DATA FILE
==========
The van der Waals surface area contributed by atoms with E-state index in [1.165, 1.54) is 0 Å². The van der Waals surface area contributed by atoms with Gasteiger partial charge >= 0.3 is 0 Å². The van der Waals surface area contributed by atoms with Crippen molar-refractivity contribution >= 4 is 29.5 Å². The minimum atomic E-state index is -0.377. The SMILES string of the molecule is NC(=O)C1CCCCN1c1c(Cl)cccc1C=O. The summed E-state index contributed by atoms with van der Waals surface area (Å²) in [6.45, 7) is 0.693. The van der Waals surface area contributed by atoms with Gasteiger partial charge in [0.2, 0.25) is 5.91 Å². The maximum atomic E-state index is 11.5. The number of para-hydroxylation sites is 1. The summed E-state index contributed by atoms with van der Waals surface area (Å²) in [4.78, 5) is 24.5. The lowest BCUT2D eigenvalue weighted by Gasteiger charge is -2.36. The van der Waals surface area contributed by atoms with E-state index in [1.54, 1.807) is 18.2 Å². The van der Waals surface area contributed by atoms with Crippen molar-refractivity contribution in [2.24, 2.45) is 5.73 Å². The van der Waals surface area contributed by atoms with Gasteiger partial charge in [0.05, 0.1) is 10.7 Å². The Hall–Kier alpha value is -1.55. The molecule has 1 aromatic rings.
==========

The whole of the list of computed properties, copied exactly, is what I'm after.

The van der Waals surface area contributed by atoms with E-state index in [1.165, 1.54) is 0 Å². The van der Waals surface area contributed by atoms with Gasteiger partial charge >= 0.3 is 0 Å². The van der Waals surface area contributed by atoms with Crippen molar-refractivity contribution >= 4 is 29.5 Å². The minimum atomic E-state index is -0.377. The SMILES string of the molecule is NC(=O)C1CCCCN1c1c(Cl)cccc1C=O. The summed E-state index contributed by atoms with van der Waals surface area (Å²) in [6.45, 7) is 0.693. The van der Waals surface area contributed by atoms with Gasteiger partial charge in [0.2, 0.25) is 5.91 Å². The maximum atomic E-state index is 11.5. The number of para-hydroxylation sites is 1. The summed E-state index contributed by atoms with van der Waals surface area (Å²) in [4.78, 5) is 24.5. The lowest BCUT2D eigenvalue weighted by Gasteiger charge is -2.36. The van der Waals surface area contributed by atoms with E-state index in [1.54, 1.807) is 18.2 Å². The van der Waals surface area contributed by atoms with Crippen molar-refractivity contribution in [2.24, 2.45) is 5.73 Å². The van der Waals surface area contributed by atoms with Gasteiger partial charge in [0.05, 0.1) is 10.7 Å². The Hall–Kier alpha value is -1.55. The molecule has 1 aromatic rings.